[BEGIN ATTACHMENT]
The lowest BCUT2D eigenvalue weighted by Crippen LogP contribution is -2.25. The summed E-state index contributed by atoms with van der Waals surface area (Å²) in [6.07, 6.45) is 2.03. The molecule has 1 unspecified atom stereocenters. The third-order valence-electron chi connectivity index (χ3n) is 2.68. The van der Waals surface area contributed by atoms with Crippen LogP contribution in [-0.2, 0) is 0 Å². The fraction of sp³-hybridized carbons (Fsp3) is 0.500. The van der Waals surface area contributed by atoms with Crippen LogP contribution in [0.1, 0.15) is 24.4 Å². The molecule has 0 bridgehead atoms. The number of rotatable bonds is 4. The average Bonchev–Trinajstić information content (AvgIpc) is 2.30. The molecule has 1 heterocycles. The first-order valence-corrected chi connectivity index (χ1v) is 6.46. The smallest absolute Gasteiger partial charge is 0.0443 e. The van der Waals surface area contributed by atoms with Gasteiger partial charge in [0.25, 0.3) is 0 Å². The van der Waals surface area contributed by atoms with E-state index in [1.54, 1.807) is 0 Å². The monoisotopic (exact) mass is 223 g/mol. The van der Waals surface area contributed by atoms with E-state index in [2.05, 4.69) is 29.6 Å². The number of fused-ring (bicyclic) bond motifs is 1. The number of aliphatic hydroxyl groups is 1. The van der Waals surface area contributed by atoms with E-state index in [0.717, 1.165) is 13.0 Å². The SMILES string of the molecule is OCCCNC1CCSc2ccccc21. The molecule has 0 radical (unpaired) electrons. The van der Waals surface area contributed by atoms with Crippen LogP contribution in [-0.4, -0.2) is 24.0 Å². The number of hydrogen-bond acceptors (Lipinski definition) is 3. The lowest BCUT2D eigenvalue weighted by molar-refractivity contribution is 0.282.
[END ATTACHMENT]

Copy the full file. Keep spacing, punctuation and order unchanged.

The lowest BCUT2D eigenvalue weighted by Crippen LogP contribution is -2.25. The summed E-state index contributed by atoms with van der Waals surface area (Å²) in [6.07, 6.45) is 2.03. The molecule has 1 unspecified atom stereocenters. The third-order valence-electron chi connectivity index (χ3n) is 2.68. The van der Waals surface area contributed by atoms with Crippen LogP contribution in [-0.2, 0) is 0 Å². The fraction of sp³-hybridized carbons (Fsp3) is 0.500. The van der Waals surface area contributed by atoms with Crippen LogP contribution in [0.1, 0.15) is 24.4 Å². The molecule has 0 bridgehead atoms. The number of rotatable bonds is 4. The average Bonchev–Trinajstić information content (AvgIpc) is 2.30. The molecule has 1 heterocycles. The first-order valence-corrected chi connectivity index (χ1v) is 6.46. The smallest absolute Gasteiger partial charge is 0.0443 e. The van der Waals surface area contributed by atoms with Gasteiger partial charge in [0.25, 0.3) is 0 Å². The van der Waals surface area contributed by atoms with E-state index in [1.54, 1.807) is 0 Å². The monoisotopic (exact) mass is 223 g/mol. The van der Waals surface area contributed by atoms with E-state index in [2.05, 4.69) is 29.6 Å². The number of fused-ring (bicyclic) bond motifs is 1. The number of aliphatic hydroxyl groups is 1. The van der Waals surface area contributed by atoms with E-state index in [0.717, 1.165) is 13.0 Å². The SMILES string of the molecule is OCCCNC1CCSc2ccccc21. The molecule has 0 radical (unpaired) electrons. The van der Waals surface area contributed by atoms with Crippen LogP contribution in [-0.4, -0.2) is 24.0 Å². The number of hydrogen-bond acceptors (Lipinski definition) is 3. The lowest BCUT2D eigenvalue weighted by molar-refractivity contribution is 0.282.